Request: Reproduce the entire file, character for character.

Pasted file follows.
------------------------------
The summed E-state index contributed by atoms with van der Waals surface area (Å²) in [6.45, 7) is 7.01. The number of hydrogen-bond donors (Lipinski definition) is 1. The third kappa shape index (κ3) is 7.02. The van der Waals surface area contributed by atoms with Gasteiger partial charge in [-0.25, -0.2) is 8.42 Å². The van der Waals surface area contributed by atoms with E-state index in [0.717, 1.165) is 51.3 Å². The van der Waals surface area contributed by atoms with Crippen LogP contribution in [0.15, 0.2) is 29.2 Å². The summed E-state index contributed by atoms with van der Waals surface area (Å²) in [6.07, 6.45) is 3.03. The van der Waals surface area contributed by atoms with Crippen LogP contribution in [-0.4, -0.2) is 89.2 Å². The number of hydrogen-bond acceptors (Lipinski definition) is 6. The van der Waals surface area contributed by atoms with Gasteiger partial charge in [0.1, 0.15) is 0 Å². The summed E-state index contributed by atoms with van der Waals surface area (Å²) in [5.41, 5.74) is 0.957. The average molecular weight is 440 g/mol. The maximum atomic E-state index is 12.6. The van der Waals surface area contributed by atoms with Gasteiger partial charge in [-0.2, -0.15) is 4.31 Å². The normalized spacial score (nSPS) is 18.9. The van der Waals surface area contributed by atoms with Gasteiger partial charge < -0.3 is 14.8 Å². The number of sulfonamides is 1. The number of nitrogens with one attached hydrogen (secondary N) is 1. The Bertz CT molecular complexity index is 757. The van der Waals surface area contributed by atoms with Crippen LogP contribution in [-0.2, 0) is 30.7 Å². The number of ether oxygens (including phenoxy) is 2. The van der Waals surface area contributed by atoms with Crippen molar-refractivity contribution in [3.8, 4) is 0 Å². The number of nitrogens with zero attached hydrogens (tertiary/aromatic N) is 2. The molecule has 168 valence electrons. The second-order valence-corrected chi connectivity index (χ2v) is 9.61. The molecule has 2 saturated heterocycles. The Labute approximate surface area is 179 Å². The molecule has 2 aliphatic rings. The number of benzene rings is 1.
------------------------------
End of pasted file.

The summed E-state index contributed by atoms with van der Waals surface area (Å²) in [6.45, 7) is 7.01. The number of hydrogen-bond donors (Lipinski definition) is 1. The third kappa shape index (κ3) is 7.02. The van der Waals surface area contributed by atoms with Gasteiger partial charge in [-0.25, -0.2) is 8.42 Å². The van der Waals surface area contributed by atoms with E-state index in [0.717, 1.165) is 51.3 Å². The van der Waals surface area contributed by atoms with Crippen LogP contribution in [0.15, 0.2) is 29.2 Å². The summed E-state index contributed by atoms with van der Waals surface area (Å²) in [6.07, 6.45) is 3.03. The van der Waals surface area contributed by atoms with Crippen LogP contribution in [-0.4, -0.2) is 89.2 Å². The number of hydrogen-bond acceptors (Lipinski definition) is 6. The van der Waals surface area contributed by atoms with Gasteiger partial charge in [0.1, 0.15) is 0 Å². The summed E-state index contributed by atoms with van der Waals surface area (Å²) in [5.41, 5.74) is 0.957. The average molecular weight is 440 g/mol. The maximum atomic E-state index is 12.6. The van der Waals surface area contributed by atoms with Gasteiger partial charge in [-0.2, -0.15) is 4.31 Å². The normalized spacial score (nSPS) is 18.9. The van der Waals surface area contributed by atoms with Gasteiger partial charge < -0.3 is 14.8 Å². The number of sulfonamides is 1. The number of nitrogens with one attached hydrogen (secondary N) is 1. The Bertz CT molecular complexity index is 757. The van der Waals surface area contributed by atoms with Crippen LogP contribution in [-0.2, 0) is 30.7 Å². The number of ether oxygens (including phenoxy) is 2. The van der Waals surface area contributed by atoms with Crippen molar-refractivity contribution in [3.8, 4) is 0 Å². The number of nitrogens with zero attached hydrogens (tertiary/aromatic N) is 2. The molecule has 168 valence electrons. The second-order valence-corrected chi connectivity index (χ2v) is 9.61. The molecule has 2 saturated heterocycles. The Labute approximate surface area is 179 Å². The molecule has 2 aliphatic rings. The number of benzene rings is 1.